Mediators of Inflammation  2005;2005(6):343-348.
A massive accumulation of inflammatory cells in synovial tissues is a major pathological feature of rheumatoid arthritis (RA). Neutrophiles dominate synovial fluid while rheumatoid synovium is infiltrated with mononuclear cells. Mechanisms regulating influx of particular subpopulations of leukocytes into articular cavity and synovium compartment are not completely defined. An increasing amount of data supports a crucial role of a C-C chemokine RANTES in the RA pathogenesis. Our objective is to evaluate chemotactic activity for neutrophils (NCA), lymphocytes (LCA), and monocytes (MoCA) in SFs obtained from patients with RA and osteoarthritis (OA). We also aimed to characterise the relation between chemotactic activity, RANTES, and percentage distribution of leukocytes in SF. SFs from 11 patients with RA and 6 with OA were included in the study. Modified microchamber Boyden method was employed to assess chemotactic activity. Cytological and biochemical analysis of SF was performed. RANTES was measured with ELISA. Rheumatoid SFs were rich in cells with predominance of neutrophiles while osteoarthritic fluids were lymphocytic. RA SFs were also characterised by increased lactoferrin level. Both NCA and LCA were higher in SF from patients with RA (62 ± 12 and 24 ± 6 cells/HPF, resp) as compared to patients with OA (23 ± 6; P < .05 and 6 ± 2 cells/HPF; P < 0.05). The chemoattractive effect of RA SF was more pronounced on neutrophiles than on lymphocytes. RA SF expressed high RANTES levels (145 ± 36 pg/mL), while OA SF was characterised by only trace amount of this chemokine (2 ± 1 pg/mL). We found positive correlation of RANTES with chemotactic activity for mononuclear cells (LCA+MoCA; R = 0.61; P < .05). Surprisingly, RANTES correlated also positively with neutrophiles number (R = 0.77; P < 0.001). Rheumatoid SF possesses strong chemotactic potency for leukocytes. RANTES is overexpressed in RA SF and is a potential mediator influencing intensity and composition of cellular infiltration in joints affected with inflammatory arthritis.
PMCID: PMC1533897  PMID: 16489254
12.  Tumour necrosis factor-alpha polymorphism as one of the complex inherited factors in pemphigus. 
Mediators of Inflammation  2003;12(5):303-307.
The aim of our study was to analyse a significance of tumour necrosis factor (TNF)-alpha promoter gene polymorphisms in relation to the HLA-DR locus in genetic predisposition to pemphigus. TNF-alpha gene polymorphisms in position -238 and -308 were identified using a modified polymerase chain reaction-restriction fragment length polymorphism method in 53 patients with pemphigus (38 with pemphigus vulgaris, 15 with pemphigus foliaceus) and 87 healthy controls. The HLA-DRB1 locus was typed using the polymerase chain reaction SSO method in all the patients and 152 population controls. Carriers of the TNF-alpha polymorphic -308 A allele were found to be more frequent in the pemphigus foliaceus group in comparison with the control group (odds ratio (OR) = 8.12; p = 0.0005). A significant association between HLA-DRB1*04 (OR = 3.86; pcor = 0.0001) and DRB1*14 (OR = 8.4; pcor = 0.0001) and pemphigus vulgaris was found. In this group of patients a decreased frequency of HLA-DRB1*07 (OR = 0.08; pcor = 0.006) was also identified. We have shown for the first time a positive association of TNF-alpha polymorphism in position -308 with pemphigus foliaceus.
PMCID: PMC1781627  PMID: 14760938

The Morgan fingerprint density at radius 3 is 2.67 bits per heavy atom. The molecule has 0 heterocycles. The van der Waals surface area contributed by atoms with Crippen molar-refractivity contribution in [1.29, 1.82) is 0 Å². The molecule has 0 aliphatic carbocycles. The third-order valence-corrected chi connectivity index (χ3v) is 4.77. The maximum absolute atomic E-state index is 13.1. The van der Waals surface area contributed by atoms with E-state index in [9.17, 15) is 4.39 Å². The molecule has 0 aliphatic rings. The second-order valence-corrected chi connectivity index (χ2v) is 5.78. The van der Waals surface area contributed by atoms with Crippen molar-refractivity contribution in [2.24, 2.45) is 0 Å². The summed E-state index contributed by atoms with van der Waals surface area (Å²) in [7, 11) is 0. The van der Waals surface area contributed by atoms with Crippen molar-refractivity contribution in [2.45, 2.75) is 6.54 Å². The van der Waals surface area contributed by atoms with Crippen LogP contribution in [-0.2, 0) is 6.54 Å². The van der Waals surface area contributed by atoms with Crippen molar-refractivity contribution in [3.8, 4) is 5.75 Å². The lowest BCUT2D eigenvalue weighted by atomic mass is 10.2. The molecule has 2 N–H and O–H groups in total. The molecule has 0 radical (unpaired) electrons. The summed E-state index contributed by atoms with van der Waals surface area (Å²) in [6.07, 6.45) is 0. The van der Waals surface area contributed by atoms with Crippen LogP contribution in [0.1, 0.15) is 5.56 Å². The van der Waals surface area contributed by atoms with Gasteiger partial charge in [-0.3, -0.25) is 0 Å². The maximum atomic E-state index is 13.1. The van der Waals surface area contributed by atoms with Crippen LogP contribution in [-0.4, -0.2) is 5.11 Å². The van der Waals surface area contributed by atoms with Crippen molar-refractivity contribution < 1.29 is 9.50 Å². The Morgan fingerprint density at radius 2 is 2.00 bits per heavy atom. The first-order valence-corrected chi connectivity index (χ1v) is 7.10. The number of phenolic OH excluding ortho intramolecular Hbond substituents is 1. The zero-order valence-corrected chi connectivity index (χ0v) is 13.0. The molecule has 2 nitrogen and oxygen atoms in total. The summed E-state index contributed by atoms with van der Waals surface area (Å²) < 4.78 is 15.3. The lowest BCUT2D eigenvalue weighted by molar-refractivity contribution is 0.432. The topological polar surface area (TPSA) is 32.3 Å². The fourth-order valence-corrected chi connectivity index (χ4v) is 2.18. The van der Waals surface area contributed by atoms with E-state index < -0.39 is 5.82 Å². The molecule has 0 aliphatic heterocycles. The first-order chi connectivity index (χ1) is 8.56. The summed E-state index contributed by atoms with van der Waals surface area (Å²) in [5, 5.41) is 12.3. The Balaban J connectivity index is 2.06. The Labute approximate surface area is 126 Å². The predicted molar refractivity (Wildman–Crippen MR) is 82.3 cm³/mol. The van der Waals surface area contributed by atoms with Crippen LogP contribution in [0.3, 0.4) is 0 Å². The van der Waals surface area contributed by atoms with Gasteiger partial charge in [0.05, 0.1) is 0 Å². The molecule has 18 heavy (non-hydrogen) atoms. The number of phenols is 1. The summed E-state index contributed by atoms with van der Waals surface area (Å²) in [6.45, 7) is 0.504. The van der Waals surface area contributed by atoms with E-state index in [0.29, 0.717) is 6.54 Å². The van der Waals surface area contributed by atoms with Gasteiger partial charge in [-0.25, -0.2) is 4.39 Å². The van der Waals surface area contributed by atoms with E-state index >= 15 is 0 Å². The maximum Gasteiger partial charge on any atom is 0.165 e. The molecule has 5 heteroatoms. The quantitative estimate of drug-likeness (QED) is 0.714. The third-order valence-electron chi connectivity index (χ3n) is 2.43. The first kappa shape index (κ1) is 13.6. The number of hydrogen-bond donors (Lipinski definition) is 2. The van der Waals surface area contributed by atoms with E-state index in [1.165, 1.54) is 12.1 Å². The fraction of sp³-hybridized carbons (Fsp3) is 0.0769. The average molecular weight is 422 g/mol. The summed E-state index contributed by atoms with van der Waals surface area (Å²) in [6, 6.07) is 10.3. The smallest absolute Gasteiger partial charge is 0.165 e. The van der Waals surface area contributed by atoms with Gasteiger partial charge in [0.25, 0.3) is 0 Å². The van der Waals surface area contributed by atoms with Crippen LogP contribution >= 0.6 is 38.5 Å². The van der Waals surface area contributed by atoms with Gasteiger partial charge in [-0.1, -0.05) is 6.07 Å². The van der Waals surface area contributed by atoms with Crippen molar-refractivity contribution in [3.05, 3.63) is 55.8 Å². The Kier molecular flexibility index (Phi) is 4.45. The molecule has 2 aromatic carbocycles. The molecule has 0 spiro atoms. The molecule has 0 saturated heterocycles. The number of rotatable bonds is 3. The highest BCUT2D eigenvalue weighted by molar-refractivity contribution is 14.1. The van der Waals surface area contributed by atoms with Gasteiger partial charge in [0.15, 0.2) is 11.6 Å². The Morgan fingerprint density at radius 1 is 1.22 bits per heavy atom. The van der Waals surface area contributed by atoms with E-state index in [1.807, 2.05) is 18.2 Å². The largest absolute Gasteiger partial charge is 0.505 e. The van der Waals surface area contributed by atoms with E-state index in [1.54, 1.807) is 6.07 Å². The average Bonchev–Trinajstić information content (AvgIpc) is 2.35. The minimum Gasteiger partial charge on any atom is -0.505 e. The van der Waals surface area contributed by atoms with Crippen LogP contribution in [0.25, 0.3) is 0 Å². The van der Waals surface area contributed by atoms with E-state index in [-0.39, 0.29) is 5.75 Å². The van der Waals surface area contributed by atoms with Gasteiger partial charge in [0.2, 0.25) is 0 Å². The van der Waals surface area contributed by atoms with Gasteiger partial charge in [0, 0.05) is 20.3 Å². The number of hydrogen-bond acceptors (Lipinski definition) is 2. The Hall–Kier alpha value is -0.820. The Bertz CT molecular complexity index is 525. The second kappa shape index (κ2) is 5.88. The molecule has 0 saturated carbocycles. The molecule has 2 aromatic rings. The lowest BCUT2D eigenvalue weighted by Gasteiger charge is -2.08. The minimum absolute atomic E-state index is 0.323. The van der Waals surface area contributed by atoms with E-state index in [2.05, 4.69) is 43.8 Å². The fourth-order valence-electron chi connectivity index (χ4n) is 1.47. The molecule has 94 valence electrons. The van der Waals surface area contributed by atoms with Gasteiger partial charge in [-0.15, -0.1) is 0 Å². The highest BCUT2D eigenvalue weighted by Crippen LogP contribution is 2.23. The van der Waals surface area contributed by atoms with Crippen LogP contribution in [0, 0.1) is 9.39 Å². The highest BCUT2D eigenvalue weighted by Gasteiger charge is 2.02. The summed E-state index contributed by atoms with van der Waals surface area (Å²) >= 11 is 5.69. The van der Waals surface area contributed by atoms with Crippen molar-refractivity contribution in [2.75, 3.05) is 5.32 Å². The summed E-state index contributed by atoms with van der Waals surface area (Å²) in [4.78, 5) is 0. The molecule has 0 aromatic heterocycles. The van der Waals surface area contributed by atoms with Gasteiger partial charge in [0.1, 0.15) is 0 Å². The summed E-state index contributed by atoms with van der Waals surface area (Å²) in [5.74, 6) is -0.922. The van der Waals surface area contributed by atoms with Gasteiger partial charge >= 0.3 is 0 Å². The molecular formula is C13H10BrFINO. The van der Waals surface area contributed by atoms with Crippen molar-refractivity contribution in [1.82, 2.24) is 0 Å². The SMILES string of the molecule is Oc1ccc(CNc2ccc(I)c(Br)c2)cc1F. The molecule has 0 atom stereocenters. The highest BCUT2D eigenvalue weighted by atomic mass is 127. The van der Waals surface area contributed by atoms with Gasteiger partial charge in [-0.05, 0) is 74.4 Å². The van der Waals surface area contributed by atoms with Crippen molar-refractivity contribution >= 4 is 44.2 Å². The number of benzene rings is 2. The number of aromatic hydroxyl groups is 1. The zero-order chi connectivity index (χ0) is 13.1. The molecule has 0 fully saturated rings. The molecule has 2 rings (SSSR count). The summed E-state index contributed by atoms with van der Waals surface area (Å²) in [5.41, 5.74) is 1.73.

13.  Increased apoptosis of peripheral blood mononuclear cells in patients with perennial allergic asthma/rhinitis: relation to serum markers of apoptosis. 
Mediators of Inflammation  2002;11(4):225-233.
BACKGROUND: The goal of our study was to examine spontaneous and stimulated apoptosis of peripheral blood MNC from allergic patients, sensitized to Der p I antigen as compared to cells from non-atopic subjects. Furthermore we aimed to investigate which populations of mononuclear cells (lymphocytes, monocytes) undergo the apoptosis and to determine relations between apoptosis and serum levels of sFas/APO-1, ICE/caspase-1 or TNF-alpha. METHODS: The study included 17 patients with perennial, allergic asthma and/or allergic rhinitis [6 male and 11 female; mean age 29,5 years; (range 15-49)]. Apoptosis was assessed by fluorescence technique and confirmed by flow-cytometric method and DNA ladder. Serum levels of sFas, ICE/caspase-1 or TNF-alpha were determined by immunoassays (ELISA). RESULTS: Apoptotic index of unfractionated mononuclear cells (MNC) and lymphocytes (but not monocytes) were significantly higher in allergic patients as compared to non-allergic subjects after 48 and 72 hours of culture (p<0.05). Incubation of cells with ConA (10 microg/ml) resulted in a significant increase in the proportion of apoptotic cells in all populations once the apoptotic index for MNC and lymphocytes (but not monocytes) was again significantly higher in allergic as compared to non-allergic subjects after 24, 48 and 72 hour of culture. In allergic patients, mean serum sFas level, was significantly lower then in non-allergic group (mean value 624.8 pg/ml +/- 25.67 versus 802.0 pg/ml +/- 31.91; p = 0.003) and in both groups sFas level correlated inversely with apoptosis of MNC. The mean ICE/caspase-1 concentration was significantly higher in sera of allergic patients as compared to non-allergic group (mean value 27.71 pg/ml +/- 3.79 vs 23.54 pg/ml respectively; p<0.01). ICE/caspase-1 levels in allergic patients correlated with apoptotic index of mononuclear cells (r = 0.57; p<0.001). CONCLUSIONS: An increased spontaneous and mitogen-induced apoptosis of MNC from peripheral blood of atopic patients as well as different serum levels of sFas and ICE/caspase-1 correlating with apoptosis, suggest different regulation of apoptotic process in peripheral blood mononuclear cells of patients with allergic asthma and/or rhinitis.
PMCID: PMC1781668  PMID: 12396474

Results 1-13 (13)